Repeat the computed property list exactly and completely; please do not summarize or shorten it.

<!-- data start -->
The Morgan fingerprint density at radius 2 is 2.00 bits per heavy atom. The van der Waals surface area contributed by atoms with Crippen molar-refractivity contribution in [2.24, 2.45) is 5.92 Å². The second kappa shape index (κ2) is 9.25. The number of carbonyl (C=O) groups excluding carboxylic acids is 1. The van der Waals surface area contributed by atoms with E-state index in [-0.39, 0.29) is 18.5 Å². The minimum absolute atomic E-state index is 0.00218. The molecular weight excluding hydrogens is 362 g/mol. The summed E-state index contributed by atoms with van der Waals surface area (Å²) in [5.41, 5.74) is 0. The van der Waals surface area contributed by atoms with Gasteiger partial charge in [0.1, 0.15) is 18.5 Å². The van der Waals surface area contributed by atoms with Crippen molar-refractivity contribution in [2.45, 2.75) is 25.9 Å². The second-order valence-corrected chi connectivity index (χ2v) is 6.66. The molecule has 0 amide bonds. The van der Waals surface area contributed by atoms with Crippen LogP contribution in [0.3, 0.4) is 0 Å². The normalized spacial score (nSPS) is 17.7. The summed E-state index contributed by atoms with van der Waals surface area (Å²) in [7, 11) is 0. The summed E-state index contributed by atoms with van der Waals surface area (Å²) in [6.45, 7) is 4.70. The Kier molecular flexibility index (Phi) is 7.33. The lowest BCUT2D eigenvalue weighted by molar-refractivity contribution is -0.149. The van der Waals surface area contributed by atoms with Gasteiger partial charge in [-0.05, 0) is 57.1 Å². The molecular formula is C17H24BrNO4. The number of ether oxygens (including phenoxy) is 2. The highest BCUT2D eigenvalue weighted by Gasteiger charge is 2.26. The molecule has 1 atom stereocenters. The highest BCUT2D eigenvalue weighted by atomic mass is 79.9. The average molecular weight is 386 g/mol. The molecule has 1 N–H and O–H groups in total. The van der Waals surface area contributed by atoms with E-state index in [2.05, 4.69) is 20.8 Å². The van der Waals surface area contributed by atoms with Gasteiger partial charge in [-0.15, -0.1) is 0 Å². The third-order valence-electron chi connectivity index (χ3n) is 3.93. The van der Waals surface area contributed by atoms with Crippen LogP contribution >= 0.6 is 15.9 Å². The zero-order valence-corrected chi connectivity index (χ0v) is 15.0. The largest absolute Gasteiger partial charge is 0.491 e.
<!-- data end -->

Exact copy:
The Morgan fingerprint density at radius 2 is 2.00 bits per heavy atom. The van der Waals surface area contributed by atoms with Crippen molar-refractivity contribution in [2.24, 2.45) is 5.92 Å². The second kappa shape index (κ2) is 9.25. The number of carbonyl (C=O) groups excluding carboxylic acids is 1. The van der Waals surface area contributed by atoms with E-state index in [-0.39, 0.29) is 18.5 Å². The minimum absolute atomic E-state index is 0.00218. The molecular weight excluding hydrogens is 362 g/mol. The summed E-state index contributed by atoms with van der Waals surface area (Å²) in [5.41, 5.74) is 0. The van der Waals surface area contributed by atoms with Gasteiger partial charge in [0.1, 0.15) is 18.5 Å². The van der Waals surface area contributed by atoms with Crippen molar-refractivity contribution in [2.45, 2.75) is 25.9 Å². The second-order valence-corrected chi connectivity index (χ2v) is 6.66. The molecule has 0 amide bonds. The van der Waals surface area contributed by atoms with Crippen LogP contribution in [0.3, 0.4) is 0 Å². The normalized spacial score (nSPS) is 17.7. The summed E-state index contributed by atoms with van der Waals surface area (Å²) in [7, 11) is 0. The summed E-state index contributed by atoms with van der Waals surface area (Å²) in [6.45, 7) is 4.70. The Kier molecular flexibility index (Phi) is 7.33. The lowest BCUT2D eigenvalue weighted by molar-refractivity contribution is -0.149. The van der Waals surface area contributed by atoms with Gasteiger partial charge in [-0.05, 0) is 57.1 Å². The molecular formula is C17H24BrNO4. The number of ether oxygens (including phenoxy) is 2. The highest BCUT2D eigenvalue weighted by Gasteiger charge is 2.26. The molecule has 1 atom stereocenters. The highest BCUT2D eigenvalue weighted by atomic mass is 79.9. The average molecular weight is 386 g/mol. The molecule has 1 N–H and O–H groups in total. The van der Waals surface area contributed by atoms with E-state index in [2.05, 4.69) is 20.8 Å². The van der Waals surface area contributed by atoms with Gasteiger partial charge in [-0.15, -0.1) is 0 Å². The third-order valence-electron chi connectivity index (χ3n) is 3.93. The van der Waals surface area contributed by atoms with Crippen LogP contribution >= 0.6 is 15.9 Å². The zero-order valence-corrected chi connectivity index (χ0v) is 15.0. The largest absolute Gasteiger partial charge is 0.491 e.